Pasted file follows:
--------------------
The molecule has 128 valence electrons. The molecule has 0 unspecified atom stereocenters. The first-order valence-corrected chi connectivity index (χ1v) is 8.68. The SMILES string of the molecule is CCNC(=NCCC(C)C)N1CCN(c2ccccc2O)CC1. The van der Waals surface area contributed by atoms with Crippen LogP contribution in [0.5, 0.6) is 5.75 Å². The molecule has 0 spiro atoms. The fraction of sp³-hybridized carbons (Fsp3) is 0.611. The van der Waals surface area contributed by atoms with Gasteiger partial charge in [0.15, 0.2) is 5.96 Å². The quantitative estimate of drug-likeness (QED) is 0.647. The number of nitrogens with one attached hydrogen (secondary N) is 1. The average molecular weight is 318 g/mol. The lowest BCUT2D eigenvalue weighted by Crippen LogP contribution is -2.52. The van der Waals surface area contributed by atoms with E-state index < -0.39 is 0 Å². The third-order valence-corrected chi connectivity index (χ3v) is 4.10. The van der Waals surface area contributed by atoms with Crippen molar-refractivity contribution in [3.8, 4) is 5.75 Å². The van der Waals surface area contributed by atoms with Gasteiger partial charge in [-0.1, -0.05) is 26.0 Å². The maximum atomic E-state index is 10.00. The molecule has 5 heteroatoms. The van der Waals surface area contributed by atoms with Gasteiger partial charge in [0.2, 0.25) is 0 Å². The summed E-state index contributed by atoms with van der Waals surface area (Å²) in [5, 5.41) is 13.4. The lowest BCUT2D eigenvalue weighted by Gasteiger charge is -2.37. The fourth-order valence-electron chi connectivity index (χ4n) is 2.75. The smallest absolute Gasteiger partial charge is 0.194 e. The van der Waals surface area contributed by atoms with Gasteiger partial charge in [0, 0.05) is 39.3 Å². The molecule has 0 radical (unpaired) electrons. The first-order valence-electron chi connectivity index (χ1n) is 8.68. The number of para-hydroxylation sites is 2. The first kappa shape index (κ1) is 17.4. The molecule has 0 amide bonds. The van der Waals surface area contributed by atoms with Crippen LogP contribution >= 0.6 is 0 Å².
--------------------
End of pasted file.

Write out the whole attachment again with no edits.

The molecule has 128 valence electrons. The molecule has 0 unspecified atom stereocenters. The first-order valence-corrected chi connectivity index (χ1v) is 8.68. The SMILES string of the molecule is CCNC(=NCCC(C)C)N1CCN(c2ccccc2O)CC1. The van der Waals surface area contributed by atoms with Crippen LogP contribution in [0.5, 0.6) is 5.75 Å². The molecule has 0 spiro atoms. The fraction of sp³-hybridized carbons (Fsp3) is 0.611. The van der Waals surface area contributed by atoms with Gasteiger partial charge in [0.15, 0.2) is 5.96 Å². The quantitative estimate of drug-likeness (QED) is 0.647. The number of nitrogens with one attached hydrogen (secondary N) is 1. The average molecular weight is 318 g/mol. The lowest BCUT2D eigenvalue weighted by Crippen LogP contribution is -2.52. The van der Waals surface area contributed by atoms with E-state index < -0.39 is 0 Å². The third-order valence-corrected chi connectivity index (χ3v) is 4.10. The van der Waals surface area contributed by atoms with Crippen molar-refractivity contribution in [3.8, 4) is 5.75 Å². The van der Waals surface area contributed by atoms with Gasteiger partial charge in [-0.1, -0.05) is 26.0 Å². The maximum atomic E-state index is 10.00. The molecule has 5 heteroatoms. The van der Waals surface area contributed by atoms with Gasteiger partial charge in [0.2, 0.25) is 0 Å². The summed E-state index contributed by atoms with van der Waals surface area (Å²) in [5, 5.41) is 13.4. The lowest BCUT2D eigenvalue weighted by Gasteiger charge is -2.37. The fourth-order valence-electron chi connectivity index (χ4n) is 2.75. The smallest absolute Gasteiger partial charge is 0.194 e. The van der Waals surface area contributed by atoms with Gasteiger partial charge in [0, 0.05) is 39.3 Å². The molecule has 0 radical (unpaired) electrons. The first-order valence-electron chi connectivity index (χ1n) is 8.68. The number of para-hydroxylation sites is 2. The first kappa shape index (κ1) is 17.4. The molecule has 0 amide bonds. The van der Waals surface area contributed by atoms with Crippen LogP contribution >= 0.6 is 0 Å².